Microsoft to create 200 new jobs at its Dublin campus
One Microsoft Place. Image: Naoise Culhane Photography

Microsoft to create 200 new jobs at its Dublin campus

17 Sep 20183.24k Views

Microsoft reveals 200 new roles, half of which will be in engineering and areas such as AI.

Software giant Microsoft is to create 200 new jobs at its campus at One Microsoft Place in Sandyford.

Once this new wave of recruitment is complete, it will bring the total numbers employed by the company in Ireland to 2,200. The expansion follows the announcement of 600 jobs last year.

‘Microsoft engineers in Dublin are developing exciting innovations that have global impact’
– CATHRIONA HALLAHAN

Approximately 100 of the new roles will be in Microsoft’s engineering team, which will be working on cutting-edge developments such as artificial intelligence (AI).

Some of the new engineering team members will join the global centre of excellence for site reliability engineering, which is based at One Microsoft Place, with responsibility for developing and improving the performance and reliability of the company’s cloud infrastructure and services globally.

Microsoft is making its own digital transformation

In addition to the 100 engineering roles, the company is also recruiting 50 people to support the continued growth of its 700-strong EMEA digital sales organisation, with vacancies for technology solutions specialists, solutions sales specialists and account executives, who will join the growing team of digital sellers.

An additional 50 roles are available across a range of areas in the company, including data centre, the sales subsidiary, and positions on the company’s graduate and intern programme.

“The broad-based expansion of Microsoft in Ireland reflects the dynamism, energy and continued transformation of our team in Dublin,” said Microsoft managing director Cathriona Hallahan.

“The team here is working with businesses, governments, organisations and people across the globe to help make our vision a reality, helping them to do and achieve more. Microsoft is developing and deploying solutions fuelled by new technologies that are helping to support opportunities and solve challenges for our customers.

“Our engineering team is at the centre of this work. From the creation of new cloud services that enable flexible working for employees and the adoption of machine learning to automated translation, to the harnessing of data to provide personalised products, Microsoft engineers in Dublin are developing exciting innovations that have global impact.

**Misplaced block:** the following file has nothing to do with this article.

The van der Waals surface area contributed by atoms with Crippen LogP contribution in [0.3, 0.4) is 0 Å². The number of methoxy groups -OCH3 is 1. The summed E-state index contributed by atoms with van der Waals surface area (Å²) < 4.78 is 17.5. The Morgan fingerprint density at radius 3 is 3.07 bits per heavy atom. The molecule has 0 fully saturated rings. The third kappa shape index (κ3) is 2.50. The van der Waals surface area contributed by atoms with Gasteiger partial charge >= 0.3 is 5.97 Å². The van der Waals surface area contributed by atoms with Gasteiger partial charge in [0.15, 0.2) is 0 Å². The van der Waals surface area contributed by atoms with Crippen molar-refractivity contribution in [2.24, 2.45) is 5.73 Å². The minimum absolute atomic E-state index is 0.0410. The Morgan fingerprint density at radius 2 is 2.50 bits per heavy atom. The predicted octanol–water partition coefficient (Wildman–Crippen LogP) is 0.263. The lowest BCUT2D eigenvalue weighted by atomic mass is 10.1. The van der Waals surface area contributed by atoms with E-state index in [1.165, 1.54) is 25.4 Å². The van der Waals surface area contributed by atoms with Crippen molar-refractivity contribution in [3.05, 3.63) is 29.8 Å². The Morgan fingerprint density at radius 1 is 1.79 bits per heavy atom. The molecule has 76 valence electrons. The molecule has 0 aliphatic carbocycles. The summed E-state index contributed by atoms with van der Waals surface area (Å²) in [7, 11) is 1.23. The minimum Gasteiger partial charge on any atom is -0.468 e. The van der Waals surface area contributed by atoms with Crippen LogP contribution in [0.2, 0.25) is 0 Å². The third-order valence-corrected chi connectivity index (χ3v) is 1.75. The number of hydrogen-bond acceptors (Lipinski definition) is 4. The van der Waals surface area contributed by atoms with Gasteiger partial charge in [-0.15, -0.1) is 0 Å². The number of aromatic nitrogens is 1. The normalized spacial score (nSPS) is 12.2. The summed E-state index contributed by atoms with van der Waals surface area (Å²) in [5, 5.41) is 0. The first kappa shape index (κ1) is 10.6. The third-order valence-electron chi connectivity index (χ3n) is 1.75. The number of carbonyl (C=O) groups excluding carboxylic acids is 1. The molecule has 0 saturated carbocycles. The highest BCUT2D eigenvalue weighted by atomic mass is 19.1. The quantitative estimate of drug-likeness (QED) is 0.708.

“With the expansion of our engineering team together with the additional roles in other divisions of the business, including EMEA digital sales and data centre, our new operations in Dublin will play an increasingly important role within the company globally,” Hallahan said.

The software giant first came to Ireland in 1985 initially to manufacture software. Since then, its Irish operations have grown to foster a variety of important roles from software development to data management.

Earlier this year, Microsoft opened the doors to its 2,000-strong €134m campus, One Microsoft Place, in Dublin. The building is home to 2,000 employees with 71 different nationalities. It also houses the new €5m DreamSpace innovation and education hub, envisioned to equip 100,000 schoolkids and their teachers with vital digital skills.

The latest news was welcomed by IDA Ireland CEO Martin Shanahan. “This is another substantial expansion by Microsoft which is greatly welcome. It is a further strong endorsement of its commitment to Ireland and is clear evidence that Ireland meets the criteria for innovative, global companies like Microsoft to successfully operate here, including sourcing the highly skilled staff they need.

“I am particularly delighted with the strategic element of this expansion of the company’s engineering team, designed to help drive its AI and machine learning offering to its customers globally.”

John Kennedy
By John Kennedy

John Kennedy is an award-winning technology journalist who served as editor of Siliconrepublic.com for 17 years. He joined Silicon Republic in 2002 to become the fulcrum of the company’s news service. He received of the Irish Internet Association’s NetVisionary Technology Journalist Award 2005 and saw Siliconrepublic.com awarded ‘Best Technology Site’ at the Irish Web Awards seven times. In 2011 he received the David Manley Award commending him for his dedication to covering entrepreneurs. His interests include all things technological, music, movies, reading, history, gaming and losing the occasional game of poker.

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